Walterhoefer Adjusts to MLL Faceoff Grind
by Corey McLaughlin | Special to Lacrosse Magazine Online
Though he ranks last in the MLL in faceoff percentage, Outlaws rookie Shane Walterhoefer has earned head coach and general manager Brian Reese's trust. "Shane's a grinder," Reese says.
© Denver Outlaws/Peter Eklund
Denver Outlaws rookie Shane Walterhoefer has stared down each of
his faceoff opponents this season and felt as if he were looking at
a member of the Mount Rushmore of faceoff gurus -- Year 2000s
"Every weekend you go against the best guys from the past 10 years," Walterhoefer says of the small, six-player group of Major League Lacrosse faceoff specialists that includes veterans Alex Smith, Geoff Snider, Pete Vlahakis, Anthony Kelly (who is currently out with an injury), second-year pro Chris Eck and now Walterhoefer himself.
With six MLL teams and one main faceoff specialist per team, each of the six players has a glittering resume. They all dominated or ranked near the top of faceoff wins, percentage or groundball lists on the college level at some point during recent years.
The result on the pro fields are constant battles and never a game that is considered an easy day for a faceoff guy. That's something Walterhoefer -- who finished his college career at North Carolina this spring ranked third all-time in NCAA faceoff wins and seventh in groundballs -- learned quickly.
"It was a shock at first, definitely," Walterhoefer said Saturday night after the first-place Outlaws (9-2) defeated the host Long Island Lizards, 13-9, at Hofstra University. "In college, you go against some good players every now and again, but out here every weekend it's the best ... and every faceoff is important to all of us, so you just keep fighting. That's been hard."
In the Denver win over Long Island (5-6), Walterhoefer won just seven of 24 faceoffs against Lizards veteran Vlahakis, an example of the tough weekly competition. For the season, Walterhoefer ranks last in percentage among the top six faceoff specialists. (He's won 93 of 229, or 40 percent, according to official MLL statistics.)
But Saturday night, he also displayed the attributes that have led Denver coach Brian Reese to send the rookie into the faceoff battle each week. Walterhoefer rarely let Vlahakis win a clean draw, which allowed time for Denver's wing players to arrive and position themselves to gain possession should a ball fly in their direction.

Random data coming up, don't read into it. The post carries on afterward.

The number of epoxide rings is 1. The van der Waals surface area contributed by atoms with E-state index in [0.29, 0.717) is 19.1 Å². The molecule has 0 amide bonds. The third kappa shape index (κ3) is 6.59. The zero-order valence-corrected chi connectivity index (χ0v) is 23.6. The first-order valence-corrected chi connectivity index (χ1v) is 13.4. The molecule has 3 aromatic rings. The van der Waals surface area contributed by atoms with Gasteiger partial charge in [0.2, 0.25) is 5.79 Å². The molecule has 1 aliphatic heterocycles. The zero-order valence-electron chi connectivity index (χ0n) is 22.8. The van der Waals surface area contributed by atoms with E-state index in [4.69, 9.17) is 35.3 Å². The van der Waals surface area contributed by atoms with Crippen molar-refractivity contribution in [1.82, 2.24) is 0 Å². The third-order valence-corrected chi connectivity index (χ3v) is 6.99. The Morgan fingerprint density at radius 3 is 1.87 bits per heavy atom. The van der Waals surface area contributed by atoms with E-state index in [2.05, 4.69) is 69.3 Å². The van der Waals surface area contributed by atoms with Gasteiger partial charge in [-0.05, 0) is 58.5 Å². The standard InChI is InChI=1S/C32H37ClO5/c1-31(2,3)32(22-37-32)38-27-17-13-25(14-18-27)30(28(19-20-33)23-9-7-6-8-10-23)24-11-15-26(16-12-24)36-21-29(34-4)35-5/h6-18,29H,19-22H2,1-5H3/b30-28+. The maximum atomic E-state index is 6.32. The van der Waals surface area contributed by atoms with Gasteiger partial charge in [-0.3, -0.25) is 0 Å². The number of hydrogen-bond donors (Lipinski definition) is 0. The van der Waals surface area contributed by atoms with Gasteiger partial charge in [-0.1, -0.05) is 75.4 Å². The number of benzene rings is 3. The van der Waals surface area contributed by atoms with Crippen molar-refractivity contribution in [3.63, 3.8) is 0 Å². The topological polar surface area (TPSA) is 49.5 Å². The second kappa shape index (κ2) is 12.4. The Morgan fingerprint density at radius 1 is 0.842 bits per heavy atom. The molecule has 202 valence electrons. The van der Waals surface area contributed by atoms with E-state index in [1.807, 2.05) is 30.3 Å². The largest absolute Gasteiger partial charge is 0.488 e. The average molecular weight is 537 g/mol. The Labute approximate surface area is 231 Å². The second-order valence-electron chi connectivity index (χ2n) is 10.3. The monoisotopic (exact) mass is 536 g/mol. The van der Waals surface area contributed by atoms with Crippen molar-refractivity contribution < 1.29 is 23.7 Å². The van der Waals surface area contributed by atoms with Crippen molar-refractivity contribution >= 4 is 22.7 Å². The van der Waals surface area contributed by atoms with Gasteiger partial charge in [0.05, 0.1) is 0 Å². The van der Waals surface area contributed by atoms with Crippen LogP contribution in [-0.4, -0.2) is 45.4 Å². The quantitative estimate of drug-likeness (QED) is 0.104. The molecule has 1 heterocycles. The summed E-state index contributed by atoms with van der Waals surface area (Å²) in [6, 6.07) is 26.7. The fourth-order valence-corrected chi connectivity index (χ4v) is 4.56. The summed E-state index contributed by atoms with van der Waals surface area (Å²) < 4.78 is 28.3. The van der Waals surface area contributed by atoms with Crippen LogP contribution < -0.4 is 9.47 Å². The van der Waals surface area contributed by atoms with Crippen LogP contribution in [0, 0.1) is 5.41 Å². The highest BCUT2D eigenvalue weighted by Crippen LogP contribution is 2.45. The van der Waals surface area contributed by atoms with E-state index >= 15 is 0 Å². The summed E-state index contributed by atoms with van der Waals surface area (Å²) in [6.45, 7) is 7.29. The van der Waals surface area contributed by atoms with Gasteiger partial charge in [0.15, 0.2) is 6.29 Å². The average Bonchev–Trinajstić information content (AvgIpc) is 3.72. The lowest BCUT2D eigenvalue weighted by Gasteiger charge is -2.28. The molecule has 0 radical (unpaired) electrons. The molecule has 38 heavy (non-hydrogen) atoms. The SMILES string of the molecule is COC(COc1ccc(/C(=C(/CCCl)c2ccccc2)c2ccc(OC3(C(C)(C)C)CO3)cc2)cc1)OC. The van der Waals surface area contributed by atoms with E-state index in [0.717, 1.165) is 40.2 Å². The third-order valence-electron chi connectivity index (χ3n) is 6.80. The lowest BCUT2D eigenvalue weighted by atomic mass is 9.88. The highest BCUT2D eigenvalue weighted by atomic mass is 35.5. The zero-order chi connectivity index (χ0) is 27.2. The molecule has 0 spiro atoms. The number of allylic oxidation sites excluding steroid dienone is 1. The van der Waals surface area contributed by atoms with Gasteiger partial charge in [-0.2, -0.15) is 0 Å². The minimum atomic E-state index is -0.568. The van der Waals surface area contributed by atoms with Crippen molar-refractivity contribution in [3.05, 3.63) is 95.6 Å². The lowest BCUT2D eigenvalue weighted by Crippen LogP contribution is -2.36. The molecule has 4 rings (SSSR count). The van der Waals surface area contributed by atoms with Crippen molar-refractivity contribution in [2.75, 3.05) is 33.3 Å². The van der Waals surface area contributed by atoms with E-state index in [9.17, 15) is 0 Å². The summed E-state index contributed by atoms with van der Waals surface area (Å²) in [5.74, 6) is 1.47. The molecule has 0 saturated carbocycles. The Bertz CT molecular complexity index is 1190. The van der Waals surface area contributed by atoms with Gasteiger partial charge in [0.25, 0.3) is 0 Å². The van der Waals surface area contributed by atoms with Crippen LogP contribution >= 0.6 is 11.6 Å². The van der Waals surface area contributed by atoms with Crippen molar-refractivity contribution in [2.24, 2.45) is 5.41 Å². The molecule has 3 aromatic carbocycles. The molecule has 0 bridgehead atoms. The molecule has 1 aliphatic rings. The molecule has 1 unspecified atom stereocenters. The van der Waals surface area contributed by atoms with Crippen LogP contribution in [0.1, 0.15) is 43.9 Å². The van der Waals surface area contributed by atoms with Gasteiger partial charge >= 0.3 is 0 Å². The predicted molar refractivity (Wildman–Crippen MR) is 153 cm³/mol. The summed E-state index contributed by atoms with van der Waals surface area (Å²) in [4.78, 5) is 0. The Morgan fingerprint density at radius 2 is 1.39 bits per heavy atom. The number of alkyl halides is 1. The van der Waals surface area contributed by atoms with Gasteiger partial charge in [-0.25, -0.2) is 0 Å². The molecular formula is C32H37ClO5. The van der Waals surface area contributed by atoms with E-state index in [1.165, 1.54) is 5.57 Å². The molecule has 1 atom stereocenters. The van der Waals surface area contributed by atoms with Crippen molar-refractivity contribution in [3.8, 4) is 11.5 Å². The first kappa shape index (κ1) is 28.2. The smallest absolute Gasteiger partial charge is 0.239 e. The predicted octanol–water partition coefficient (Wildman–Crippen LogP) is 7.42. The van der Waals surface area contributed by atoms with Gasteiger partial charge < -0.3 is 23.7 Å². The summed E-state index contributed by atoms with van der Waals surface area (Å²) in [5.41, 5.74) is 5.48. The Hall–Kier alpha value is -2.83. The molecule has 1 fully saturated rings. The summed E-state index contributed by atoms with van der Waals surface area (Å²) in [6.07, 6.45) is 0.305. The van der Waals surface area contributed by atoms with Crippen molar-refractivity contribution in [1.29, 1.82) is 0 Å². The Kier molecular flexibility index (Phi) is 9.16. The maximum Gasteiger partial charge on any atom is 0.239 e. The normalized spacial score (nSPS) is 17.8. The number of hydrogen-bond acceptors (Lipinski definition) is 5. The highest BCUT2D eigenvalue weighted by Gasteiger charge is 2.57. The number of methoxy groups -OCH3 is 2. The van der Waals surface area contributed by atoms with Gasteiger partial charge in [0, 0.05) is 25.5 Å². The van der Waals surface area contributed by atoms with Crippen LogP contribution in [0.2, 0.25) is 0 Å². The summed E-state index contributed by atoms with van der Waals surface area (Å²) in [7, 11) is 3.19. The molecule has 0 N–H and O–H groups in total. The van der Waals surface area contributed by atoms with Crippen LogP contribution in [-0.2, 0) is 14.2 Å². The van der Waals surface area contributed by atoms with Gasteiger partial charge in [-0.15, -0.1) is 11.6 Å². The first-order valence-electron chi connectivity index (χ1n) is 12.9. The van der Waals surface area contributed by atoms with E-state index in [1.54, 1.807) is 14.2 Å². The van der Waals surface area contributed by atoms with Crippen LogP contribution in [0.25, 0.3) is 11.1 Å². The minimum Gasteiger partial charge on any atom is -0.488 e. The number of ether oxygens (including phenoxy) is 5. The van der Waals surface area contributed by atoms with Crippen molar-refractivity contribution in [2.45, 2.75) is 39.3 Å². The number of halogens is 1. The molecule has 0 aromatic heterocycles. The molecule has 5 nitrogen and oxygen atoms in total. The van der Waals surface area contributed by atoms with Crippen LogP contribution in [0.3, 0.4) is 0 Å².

"Shane's a grinder," Reese said. "He's not a finesse guy who will get the ball out quick. He's a clamper, stays low to the ground, and you don't see guys getting fastbreaks off him because he ties them up well. We need that."
Walterhoefer, while adjusting to the intense competition each week, appears to recognize his role well.
"In college, your faceoff guys will get 10 to 15 ground balls per game," he said. "Here you get four or five because you rely heavily on your wings. There's no free ground balls out there."
Walterhoefer said another adjustment he's needed to make in the pros is the increased specialization of his position, which was already considerably specialized in college, but not as much as it is as a pro.
"You definitely take more faceoffs in this league," he said, "but since every faceoff guy is a specialist, you're not stuck on the field as much. In college, I would be going against guys who play offense and if they'd win [the draw], they'd keep me on the field, try to run me back and forth. In MLL you have the 60-second shot clock and your coach wants you off the field as quick as possible to get your offensive guys on."
It is clear Walterhoefer understands his job, responsibility and the challenges of going against the top faceoff guys. He says Washington's Smith -- the NCAA and MLL single-season wins record holder and again the league best in percentage this season -- has been the toughest individual opponent he's faced.
"But they're all really tough," Walterhoefer added. "I try to be quick, but a lot of the guys out here are quicker. I try to get down and just grind it out a little bit."
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